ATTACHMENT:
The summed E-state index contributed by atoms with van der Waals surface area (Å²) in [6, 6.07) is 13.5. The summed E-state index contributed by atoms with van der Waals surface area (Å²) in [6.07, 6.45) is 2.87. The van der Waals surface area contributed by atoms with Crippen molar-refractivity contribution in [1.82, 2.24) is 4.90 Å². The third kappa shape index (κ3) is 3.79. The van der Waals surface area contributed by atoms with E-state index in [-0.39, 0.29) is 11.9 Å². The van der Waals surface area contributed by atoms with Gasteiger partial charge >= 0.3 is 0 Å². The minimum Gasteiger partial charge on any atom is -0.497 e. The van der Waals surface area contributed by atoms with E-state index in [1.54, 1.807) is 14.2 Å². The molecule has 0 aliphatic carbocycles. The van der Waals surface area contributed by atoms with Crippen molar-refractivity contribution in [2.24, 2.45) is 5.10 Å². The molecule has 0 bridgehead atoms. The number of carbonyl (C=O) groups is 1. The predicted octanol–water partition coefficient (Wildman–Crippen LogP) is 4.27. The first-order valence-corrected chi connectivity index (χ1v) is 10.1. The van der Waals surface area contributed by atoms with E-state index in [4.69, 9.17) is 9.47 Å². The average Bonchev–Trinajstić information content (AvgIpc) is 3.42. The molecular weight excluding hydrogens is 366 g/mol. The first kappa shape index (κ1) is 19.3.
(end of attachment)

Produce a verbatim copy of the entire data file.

The summed E-state index contributed by atoms with van der Waals surface area (Å²) in [6, 6.07) is 13.5. The summed E-state index contributed by atoms with van der Waals surface area (Å²) in [6.07, 6.45) is 2.87. The van der Waals surface area contributed by atoms with Crippen molar-refractivity contribution in [1.82, 2.24) is 4.90 Å². The third kappa shape index (κ3) is 3.79. The van der Waals surface area contributed by atoms with E-state index in [-0.39, 0.29) is 11.9 Å². The van der Waals surface area contributed by atoms with Gasteiger partial charge >= 0.3 is 0 Å². The minimum Gasteiger partial charge on any atom is -0.497 e. The van der Waals surface area contributed by atoms with E-state index in [1.54, 1.807) is 14.2 Å². The molecule has 0 aliphatic carbocycles. The van der Waals surface area contributed by atoms with Crippen molar-refractivity contribution in [2.24, 2.45) is 5.10 Å². The molecule has 0 bridgehead atoms. The number of carbonyl (C=O) groups is 1. The predicted octanol–water partition coefficient (Wildman–Crippen LogP) is 4.27. The first-order valence-corrected chi connectivity index (χ1v) is 10.1. The van der Waals surface area contributed by atoms with E-state index in [4.69, 9.17) is 9.47 Å². The average Bonchev–Trinajstić information content (AvgIpc) is 3.42. The molecular weight excluding hydrogens is 366 g/mol. The first kappa shape index (κ1) is 19.3.